Milian has over two million people messaging her on her bot. She says this was the fastest growth out of any social media she’s ever done. According to Milian the goal for the chatbot, built through Facebook messenger, is to keep the fans there engaging with her on Facebook messenger. She believes people don’t want to be bothered with ads. And messenger provides a direct and uninterrupted channel with the consumer, sans ads.
Celebrities And Tech
More and more we are seeing the collision of tech and celebrities. Even Ashton Kutcher has invested in 60 companies including Airbnb, Flipboard, and Change.org. The next few years will only bring more celebrities into the world of tech. It makes sense for celebrities and tech to get together considering tech brings a large platform to celebrities for them to create and share media, and celebrities bring other celebrities and fans to these platforms as well.
When I ping Christina Milian’s chatbot on Facebook messenger, she responds “oh hey…” Her chatbot is fond of using the kiss emoji and that makes sense considering Christina’s brand. In fact in our podcast interview she mentioned much of what chatbot users ask her is if she’s single, and will she marry them. In fact her business partner mentions one unique interaction that occurred on Milian's chatvot. A girlfriend of a male chatbot user found his phone, and thought Milian was really engaging with her boyfriend through messenger, according to Bocanegra. Bocanegra says the user's girlfriend became very jealous; a testament to the power of chatbots. Some people don’t even realize it’s a machine at all.
For now the questions are predetermined and organized by category .For example “Q&A: Get to know me on a personal level.” One of the questions the user can ask Milian is “were your parents strict growing up?” She responds “Nope. Both of my parents were really cool. They were protective though. My parents were actually young when they had me.”
As Milian builds Persona Bots and her own chatbot the variety of ways you can interact with the chatbot will grow.
Today you can view Milian's latest music, request a signed autograph, learn more about Christina’s personal life (mentioned earlier), shop for fan gear, her clothing line, or her line of wines called Viva Diva Wines. The chatbot is not perfect, however it’s one of the first I’ve seen that grants fans the ability to interact with Christina on chat, the same way one would interact with a brand.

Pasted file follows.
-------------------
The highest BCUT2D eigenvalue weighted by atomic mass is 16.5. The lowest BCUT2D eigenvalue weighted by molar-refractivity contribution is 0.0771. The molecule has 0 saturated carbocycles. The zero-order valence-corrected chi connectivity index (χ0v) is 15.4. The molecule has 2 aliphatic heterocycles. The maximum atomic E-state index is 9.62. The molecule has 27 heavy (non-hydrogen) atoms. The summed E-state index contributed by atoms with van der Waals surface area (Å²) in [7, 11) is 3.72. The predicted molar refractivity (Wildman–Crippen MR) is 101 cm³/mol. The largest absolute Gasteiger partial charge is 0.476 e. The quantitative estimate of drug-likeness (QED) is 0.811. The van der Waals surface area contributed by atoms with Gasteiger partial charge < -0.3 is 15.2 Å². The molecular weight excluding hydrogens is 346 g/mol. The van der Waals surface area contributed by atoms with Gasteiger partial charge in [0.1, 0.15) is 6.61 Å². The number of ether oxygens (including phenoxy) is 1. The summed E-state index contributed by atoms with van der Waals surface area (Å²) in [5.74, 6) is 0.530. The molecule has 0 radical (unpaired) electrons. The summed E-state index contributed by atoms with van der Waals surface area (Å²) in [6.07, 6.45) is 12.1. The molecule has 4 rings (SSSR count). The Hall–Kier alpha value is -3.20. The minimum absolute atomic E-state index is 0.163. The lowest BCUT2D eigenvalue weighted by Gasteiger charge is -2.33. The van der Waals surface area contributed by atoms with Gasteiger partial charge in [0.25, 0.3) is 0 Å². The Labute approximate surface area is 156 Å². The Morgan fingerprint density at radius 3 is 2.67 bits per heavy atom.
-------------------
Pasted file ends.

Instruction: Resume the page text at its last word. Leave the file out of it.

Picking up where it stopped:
We’ll only see these technologies grow.
Blake Morgan is a customer experience futurist, author and keynote speaker. For more from Blake sign up for her weekly customer experience newsletter here.
One of the brightest and most recognizable accessory brands around is Vera Bradley. Its bold patterns and functional designs make it a desirable brand for purses, wallets, and more. But beyond the bright colors is a successful brand that had stood the test of time and showcases the importance of building a brand that lasts.
No matter the industry, there is a ton of competition for customers’ attention and sales. It can be easy for companies to focus on staying ahead of the competition instead of building their own brand. However, if companies get too caught up in seeing what other organizations are doing, they run the risk of losing focus on their own brand and not building a strong customer experience. Although Vera Bradley operates in the competitive accessory space, it has managed to find its niche and focus on what it is good at—creating an experience and showcasing a special item. Vera Bradley isn’t a discount brand and typically represents a special product customers are willing to spend more money on. Because of that, co-founder Barbara Baekgaard and her team can focus on creating a great customer experience because they are confident in their brand position and aren’t distracted by comparing themselves to other stores. The lesson here can be applied to any brand: find what you are good at and use that to build a personalized and strong experience for customers. Don’t just play catchup to the competition—create something that represents your brand and what you stand for, and customers will respond to that.